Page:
Background: Prominent models of human behavior, such as the Health Belief Model, the Precaution Adoption Process Model, Reasoned Action models, and Social Cognitive Theory, generally converge to suggest that adherence to behavioral recommendations reflects not only people’s knowledge, but also factors such as perceived credibility of message source, social norms, and the availability of appropriate tools to perform the behavior. People appear more likely to share information with government agencies, for example, when they believe agencies are trustworthy. Persuading audiences also requires careful consideration of existing beliefs. In light of these considerations, the recent Ebola outbreak in West Africa has posed challenges and opportunities to investigate adherence to monitoring recommendations, which are important to the domestic Ebola response.
Program background: As part of the Ebola response, CDC developed communication supports to assist travelers from affected countries in complying with U.S. monitoring requirements until 21 days after their departure from an Ebola-affected country. Specifically, CDC developed and implemented the CARE+ (Check and Report Ebola) Program, which features CARE Ambassadors who meet inbound travelers to explain how to participate in state-implemented active monitoring programs.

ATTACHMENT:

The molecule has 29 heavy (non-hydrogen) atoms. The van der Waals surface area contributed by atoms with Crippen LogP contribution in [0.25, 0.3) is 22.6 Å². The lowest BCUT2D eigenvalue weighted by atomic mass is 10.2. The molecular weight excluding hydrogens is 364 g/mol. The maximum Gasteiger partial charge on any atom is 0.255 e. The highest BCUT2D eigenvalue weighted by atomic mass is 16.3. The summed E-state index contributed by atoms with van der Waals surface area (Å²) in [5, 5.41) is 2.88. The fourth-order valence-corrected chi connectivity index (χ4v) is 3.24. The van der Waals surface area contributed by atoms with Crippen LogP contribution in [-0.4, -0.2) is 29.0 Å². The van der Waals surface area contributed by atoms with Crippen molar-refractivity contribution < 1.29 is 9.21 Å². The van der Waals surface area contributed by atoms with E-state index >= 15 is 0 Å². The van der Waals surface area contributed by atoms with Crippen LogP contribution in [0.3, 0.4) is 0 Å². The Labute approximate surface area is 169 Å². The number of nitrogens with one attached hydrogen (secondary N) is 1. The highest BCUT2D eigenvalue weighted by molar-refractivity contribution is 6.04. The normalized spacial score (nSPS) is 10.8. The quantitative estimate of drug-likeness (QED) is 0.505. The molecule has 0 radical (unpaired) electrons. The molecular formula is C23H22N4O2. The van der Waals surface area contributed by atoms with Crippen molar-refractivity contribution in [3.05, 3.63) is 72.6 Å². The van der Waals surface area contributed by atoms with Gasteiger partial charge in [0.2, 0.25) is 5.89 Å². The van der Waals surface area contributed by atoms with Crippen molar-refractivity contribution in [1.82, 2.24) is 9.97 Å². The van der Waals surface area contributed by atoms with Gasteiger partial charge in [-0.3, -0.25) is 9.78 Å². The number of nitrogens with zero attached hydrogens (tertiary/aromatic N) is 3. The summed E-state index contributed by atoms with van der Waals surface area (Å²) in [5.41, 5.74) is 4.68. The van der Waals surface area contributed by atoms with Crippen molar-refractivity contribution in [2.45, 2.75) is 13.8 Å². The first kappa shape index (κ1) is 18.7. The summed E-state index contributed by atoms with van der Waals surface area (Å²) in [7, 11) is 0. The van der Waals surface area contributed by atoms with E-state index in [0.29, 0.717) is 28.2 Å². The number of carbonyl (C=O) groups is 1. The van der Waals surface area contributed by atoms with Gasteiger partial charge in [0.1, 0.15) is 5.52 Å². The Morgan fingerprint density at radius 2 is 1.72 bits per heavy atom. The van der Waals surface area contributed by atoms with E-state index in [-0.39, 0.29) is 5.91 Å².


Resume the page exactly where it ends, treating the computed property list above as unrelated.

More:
Evaluation Methods and Results: Since October 2014, five U.S. airports (Chicago O’Hare (ORD), Newark Liberty (EWR), Atlanta Hartsfield-Jackson (ATL), John F. Kennedy International (JFK), and Dulles International (IAD)) have implemented enhanced screening for Ebola, and since December 2014, these airports have also implemented the CARE+ program. Data collection is currently under way of inbound travelers arriving at JFK and IAD, which comprise a majority (about 70%) of passengers arriving from affected countries. Travelers had to be 18 years or older and speak either English or French to be eligible. We developed a systematic convenience sample by inviting inbound travelers screened for Ebola to a voluntary in-person intercept interview. All intercept interview participants were asked to also participate in two follow-up telephone interviews, one scheduled for 3-to-5 days following the initial interview and a second scheduled within two days of the end of their monitoring period. This longitudinal design allowed us to model future behavior as a function of antecedent perceptions. Data collection will be completed by the end of July 2014. We will report distribution of traveler monitoring behavior, use of monitoring tools, perceptions of threat and trust, and current salience of Ebola, among other variables. We will also model traveler self-monitoring behavior as a function of knowledge and trust in information sources.
Conclusions: Adherence to recommended monitoring behavior is expected to be a function of multiple variables.
Implications for research and/or practice: Support initiatives to improve communication with those screened in response to communicable disease outbreaks should consider not simply presenting disease-related facts, but also assess the context in which the information is provided, including how affected people view public health institutions offering messages. Assessing travelers’ knowledge and beliefs, along with the impact of people or media that can influence those beliefs, is potentially important in developing outreach efforts to address global communicable disease concerns such as Ebola.